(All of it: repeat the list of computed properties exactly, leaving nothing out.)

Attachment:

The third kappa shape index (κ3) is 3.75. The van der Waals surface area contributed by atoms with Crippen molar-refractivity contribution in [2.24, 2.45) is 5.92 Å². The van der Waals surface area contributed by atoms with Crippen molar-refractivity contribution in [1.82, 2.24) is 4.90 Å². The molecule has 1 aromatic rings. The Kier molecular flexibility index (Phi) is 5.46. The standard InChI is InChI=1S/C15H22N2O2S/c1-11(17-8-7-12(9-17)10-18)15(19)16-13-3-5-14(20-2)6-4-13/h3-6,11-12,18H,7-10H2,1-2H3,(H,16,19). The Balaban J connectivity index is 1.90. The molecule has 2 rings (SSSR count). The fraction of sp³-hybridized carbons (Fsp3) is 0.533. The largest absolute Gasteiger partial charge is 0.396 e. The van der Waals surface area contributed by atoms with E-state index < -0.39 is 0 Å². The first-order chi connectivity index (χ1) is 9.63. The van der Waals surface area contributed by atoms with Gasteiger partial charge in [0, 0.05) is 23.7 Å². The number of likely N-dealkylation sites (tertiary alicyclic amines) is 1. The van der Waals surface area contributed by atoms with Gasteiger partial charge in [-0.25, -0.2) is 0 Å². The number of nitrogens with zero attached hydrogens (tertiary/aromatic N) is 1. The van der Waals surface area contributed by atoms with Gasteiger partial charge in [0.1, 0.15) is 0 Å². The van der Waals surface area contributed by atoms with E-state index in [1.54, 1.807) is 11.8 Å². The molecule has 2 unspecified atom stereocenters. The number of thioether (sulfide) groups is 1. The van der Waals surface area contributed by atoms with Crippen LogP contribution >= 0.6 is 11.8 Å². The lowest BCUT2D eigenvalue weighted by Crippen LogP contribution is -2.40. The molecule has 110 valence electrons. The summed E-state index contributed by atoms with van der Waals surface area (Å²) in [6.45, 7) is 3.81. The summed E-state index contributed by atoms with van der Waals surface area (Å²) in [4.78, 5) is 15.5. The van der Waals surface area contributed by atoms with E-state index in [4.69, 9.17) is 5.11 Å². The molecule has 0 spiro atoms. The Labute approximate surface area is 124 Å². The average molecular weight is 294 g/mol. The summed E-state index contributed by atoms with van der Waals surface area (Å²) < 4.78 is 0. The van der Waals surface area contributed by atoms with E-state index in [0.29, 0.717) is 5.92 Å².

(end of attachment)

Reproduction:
The third kappa shape index (κ3) is 3.75. The van der Waals surface area contributed by atoms with Crippen molar-refractivity contribution in [2.24, 2.45) is 5.92 Å². The van der Waals surface area contributed by atoms with Crippen molar-refractivity contribution in [1.82, 2.24) is 4.90 Å². The molecule has 1 aromatic rings. The Kier molecular flexibility index (Phi) is 5.46. The standard InChI is InChI=1S/C15H22N2O2S/c1-11(17-8-7-12(9-17)10-18)15(19)16-13-3-5-14(20-2)6-4-13/h3-6,11-12,18H,7-10H2,1-2H3,(H,16,19). The Balaban J connectivity index is 1.90. The molecule has 2 rings (SSSR count). The fraction of sp³-hybridized carbons (Fsp3) is 0.533. The largest absolute Gasteiger partial charge is 0.396 e. The van der Waals surface area contributed by atoms with E-state index < -0.39 is 0 Å². The first-order chi connectivity index (χ1) is 9.63. The van der Waals surface area contributed by atoms with Gasteiger partial charge in [0, 0.05) is 23.7 Å². The number of likely N-dealkylation sites (tertiary alicyclic amines) is 1. The van der Waals surface area contributed by atoms with Gasteiger partial charge in [-0.25, -0.2) is 0 Å². The number of nitrogens with zero attached hydrogens (tertiary/aromatic N) is 1. The van der Waals surface area contributed by atoms with Gasteiger partial charge in [0.1, 0.15) is 0 Å². The van der Waals surface area contributed by atoms with E-state index in [1.54, 1.807) is 11.8 Å². The molecule has 2 unspecified atom stereocenters. The number of thioether (sulfide) groups is 1. The van der Waals surface area contributed by atoms with Crippen LogP contribution >= 0.6 is 11.8 Å². The lowest BCUT2D eigenvalue weighted by Crippen LogP contribution is -2.40. The molecule has 110 valence electrons. The summed E-state index contributed by atoms with van der Waals surface area (Å²) in [6.45, 7) is 3.81. The summed E-state index contributed by atoms with van der Waals surface area (Å²) in [4.78, 5) is 15.5. The van der Waals surface area contributed by atoms with E-state index in [4.69, 9.17) is 5.11 Å². The molecule has 0 spiro atoms. The Labute approximate surface area is 124 Å². The average molecular weight is 294 g/mol. The summed E-state index contributed by atoms with van der Waals surface area (Å²) < 4.78 is 0. The van der Waals surface area contributed by atoms with E-state index in [0.29, 0.717) is 5.92 Å².